Unofficial check-points, barriers slowing trade in West Africa – John Mahama
Ghana’s Vice President, John Dramani Mahama has identified unofficial check-points and barriers on inter-country highways as major hindrance to achieving a sub-regional integration
He said as a result, trade progress has been the slowest, amounting to just about 10 per cent of total volume.
Mr Mahama was opening a one week-long seminar for members of ECOWAS Parliament in Accra February 28, 2012.
It is under the theme: “The Role of the ECOWAS Parliament in the West Africa Integration Process.”
According to Mr Mahama, a survey carried out by West African Trade hub quarterly, on every 100 kilometers stretch of highway, there were 17 controls and an average of $54 paid in bribes and about 55 minutes spent per control point.
He noted that attempts to achieve integration of the sub-region was more than three decades old, and “we all understand the justification to not only establish a free trade zone in the West African sub-region but to push further an agenda for political integration of our nations”.
He said the protocol that allows 90 days visa free movement of people between countries in the sub-region has been implemented but unfortunately, when “you arrive at the borders of the fellow West African neighbour, immigration officers still maintain the discretion to decide how long one can stay in the particular country.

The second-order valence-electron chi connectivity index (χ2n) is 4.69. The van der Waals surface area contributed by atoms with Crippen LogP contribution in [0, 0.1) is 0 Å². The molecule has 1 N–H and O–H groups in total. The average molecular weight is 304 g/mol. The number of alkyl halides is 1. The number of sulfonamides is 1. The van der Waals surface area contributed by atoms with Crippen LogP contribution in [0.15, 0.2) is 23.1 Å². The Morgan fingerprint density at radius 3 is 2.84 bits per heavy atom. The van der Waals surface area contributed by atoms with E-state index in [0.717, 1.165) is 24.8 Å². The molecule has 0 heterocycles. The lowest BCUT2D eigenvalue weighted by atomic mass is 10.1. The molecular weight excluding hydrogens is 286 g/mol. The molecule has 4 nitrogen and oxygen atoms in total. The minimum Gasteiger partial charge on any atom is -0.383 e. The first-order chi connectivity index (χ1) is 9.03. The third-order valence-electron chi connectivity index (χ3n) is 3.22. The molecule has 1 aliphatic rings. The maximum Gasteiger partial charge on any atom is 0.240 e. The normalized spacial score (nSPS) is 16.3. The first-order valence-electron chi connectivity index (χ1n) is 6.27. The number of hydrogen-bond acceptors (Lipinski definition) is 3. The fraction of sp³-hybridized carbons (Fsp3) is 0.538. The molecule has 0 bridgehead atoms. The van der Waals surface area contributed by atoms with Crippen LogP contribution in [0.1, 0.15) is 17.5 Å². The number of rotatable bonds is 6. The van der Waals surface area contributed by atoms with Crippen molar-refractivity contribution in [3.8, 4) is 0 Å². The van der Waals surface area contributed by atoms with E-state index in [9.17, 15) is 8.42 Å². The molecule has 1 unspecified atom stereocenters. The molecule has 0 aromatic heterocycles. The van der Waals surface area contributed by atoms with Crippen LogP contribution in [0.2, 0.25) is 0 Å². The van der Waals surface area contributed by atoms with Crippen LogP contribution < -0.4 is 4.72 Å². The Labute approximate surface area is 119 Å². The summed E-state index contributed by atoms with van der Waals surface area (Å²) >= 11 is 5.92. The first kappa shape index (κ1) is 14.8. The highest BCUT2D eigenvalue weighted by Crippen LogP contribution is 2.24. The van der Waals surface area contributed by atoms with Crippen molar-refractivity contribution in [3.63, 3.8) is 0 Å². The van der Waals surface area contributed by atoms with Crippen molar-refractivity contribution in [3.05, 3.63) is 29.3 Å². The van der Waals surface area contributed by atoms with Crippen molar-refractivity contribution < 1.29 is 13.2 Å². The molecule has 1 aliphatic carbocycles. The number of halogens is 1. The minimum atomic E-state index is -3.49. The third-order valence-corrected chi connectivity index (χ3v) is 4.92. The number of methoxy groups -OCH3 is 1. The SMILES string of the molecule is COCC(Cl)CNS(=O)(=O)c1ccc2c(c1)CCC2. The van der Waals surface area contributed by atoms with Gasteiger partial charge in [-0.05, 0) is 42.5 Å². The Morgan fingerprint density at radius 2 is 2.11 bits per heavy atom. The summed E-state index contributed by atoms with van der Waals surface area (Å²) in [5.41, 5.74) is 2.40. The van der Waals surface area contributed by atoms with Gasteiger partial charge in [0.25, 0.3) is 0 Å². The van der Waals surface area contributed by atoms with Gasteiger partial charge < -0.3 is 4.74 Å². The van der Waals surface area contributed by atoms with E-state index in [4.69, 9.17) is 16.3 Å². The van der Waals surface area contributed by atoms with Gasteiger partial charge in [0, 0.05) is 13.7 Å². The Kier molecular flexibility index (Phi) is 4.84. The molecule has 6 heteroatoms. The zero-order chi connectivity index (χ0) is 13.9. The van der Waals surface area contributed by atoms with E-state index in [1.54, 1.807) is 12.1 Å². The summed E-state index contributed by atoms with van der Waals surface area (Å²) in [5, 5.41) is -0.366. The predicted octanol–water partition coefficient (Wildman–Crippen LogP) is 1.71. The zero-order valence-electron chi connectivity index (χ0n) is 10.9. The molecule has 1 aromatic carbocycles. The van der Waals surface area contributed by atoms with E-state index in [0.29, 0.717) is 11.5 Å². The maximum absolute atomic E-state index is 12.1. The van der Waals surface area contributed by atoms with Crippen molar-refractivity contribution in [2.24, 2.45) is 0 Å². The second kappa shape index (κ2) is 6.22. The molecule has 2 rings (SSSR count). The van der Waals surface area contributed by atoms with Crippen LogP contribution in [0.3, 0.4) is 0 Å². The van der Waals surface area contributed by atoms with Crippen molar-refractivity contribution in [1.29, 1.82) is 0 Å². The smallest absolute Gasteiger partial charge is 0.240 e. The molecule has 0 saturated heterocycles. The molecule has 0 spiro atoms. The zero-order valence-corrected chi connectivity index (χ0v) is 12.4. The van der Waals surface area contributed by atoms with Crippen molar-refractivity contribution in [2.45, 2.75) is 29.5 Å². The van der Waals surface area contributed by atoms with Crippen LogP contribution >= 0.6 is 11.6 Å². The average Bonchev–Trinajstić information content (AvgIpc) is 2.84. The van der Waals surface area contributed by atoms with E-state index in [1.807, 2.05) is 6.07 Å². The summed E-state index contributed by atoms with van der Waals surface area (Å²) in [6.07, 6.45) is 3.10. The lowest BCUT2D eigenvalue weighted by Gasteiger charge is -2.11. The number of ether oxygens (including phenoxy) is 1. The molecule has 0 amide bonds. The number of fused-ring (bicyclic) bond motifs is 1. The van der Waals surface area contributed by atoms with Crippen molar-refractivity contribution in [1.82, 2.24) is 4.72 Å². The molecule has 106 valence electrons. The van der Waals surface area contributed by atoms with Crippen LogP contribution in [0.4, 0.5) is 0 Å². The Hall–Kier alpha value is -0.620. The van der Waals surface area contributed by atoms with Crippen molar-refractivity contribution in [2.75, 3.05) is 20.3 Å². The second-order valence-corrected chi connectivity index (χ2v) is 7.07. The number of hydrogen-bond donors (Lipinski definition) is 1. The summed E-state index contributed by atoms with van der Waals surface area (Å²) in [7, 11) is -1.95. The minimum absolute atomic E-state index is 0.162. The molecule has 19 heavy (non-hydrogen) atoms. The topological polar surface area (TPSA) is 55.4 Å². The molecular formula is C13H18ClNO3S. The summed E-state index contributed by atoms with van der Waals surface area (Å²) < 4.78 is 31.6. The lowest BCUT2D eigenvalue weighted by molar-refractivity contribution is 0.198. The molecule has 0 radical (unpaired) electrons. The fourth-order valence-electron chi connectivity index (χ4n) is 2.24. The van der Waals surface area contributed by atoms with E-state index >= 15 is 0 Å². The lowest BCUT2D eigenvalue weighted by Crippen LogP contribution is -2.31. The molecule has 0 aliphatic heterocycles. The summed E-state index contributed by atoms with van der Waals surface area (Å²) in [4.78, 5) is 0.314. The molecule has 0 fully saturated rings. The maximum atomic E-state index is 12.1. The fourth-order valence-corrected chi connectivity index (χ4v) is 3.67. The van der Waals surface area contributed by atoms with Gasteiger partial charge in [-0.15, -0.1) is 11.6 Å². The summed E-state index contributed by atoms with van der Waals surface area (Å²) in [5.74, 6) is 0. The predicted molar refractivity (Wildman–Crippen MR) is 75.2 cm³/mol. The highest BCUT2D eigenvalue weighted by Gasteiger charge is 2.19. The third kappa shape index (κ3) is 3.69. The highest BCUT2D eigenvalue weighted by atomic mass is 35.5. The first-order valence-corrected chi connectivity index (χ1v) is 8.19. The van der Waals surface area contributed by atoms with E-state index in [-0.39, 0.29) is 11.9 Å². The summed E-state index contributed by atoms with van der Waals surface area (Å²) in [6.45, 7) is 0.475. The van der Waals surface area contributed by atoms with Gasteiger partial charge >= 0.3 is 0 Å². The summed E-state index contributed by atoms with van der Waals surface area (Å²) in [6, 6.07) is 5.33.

Vice President Mahama said Nigerian Economy was the largest in W/A and accounts for almost 60 per cent of Economic size with the largest population of 140 million people thus Nigeria must exert leadership in this regard if integration process is to be moved forward.
He said Parliament have a distinct and unigue position in the entrenchment of the ideals of integration, adding that by the advancement of the sub-regional Parliament to the next level of its evolution “we will promote the integration process and enhance further participation of the people in the process”.
He however noted that enhancement of the powers of the ECOWAS Parliament alone was not enough unless it will lead to the promotion of the interest of the people since members represented the voices of the voiceless and that integration is meant to benefit the people otherwise it remains an effort not worth pursuing.
Mrs Joyce Bamford Addo, Ghana’s Speaker of Parliament said ECOWAS members of Parliament are being challenged by their people to deliver on their mandate to give them that borderless mass of land upon which their forebears once traversed.
“You undoubtedly have an ardous task in talking and walking the people through the quest for integration. For the sake of future generations of West Africans, you cannot afford to fail otherwise, you have broken your part of the social contract with them.”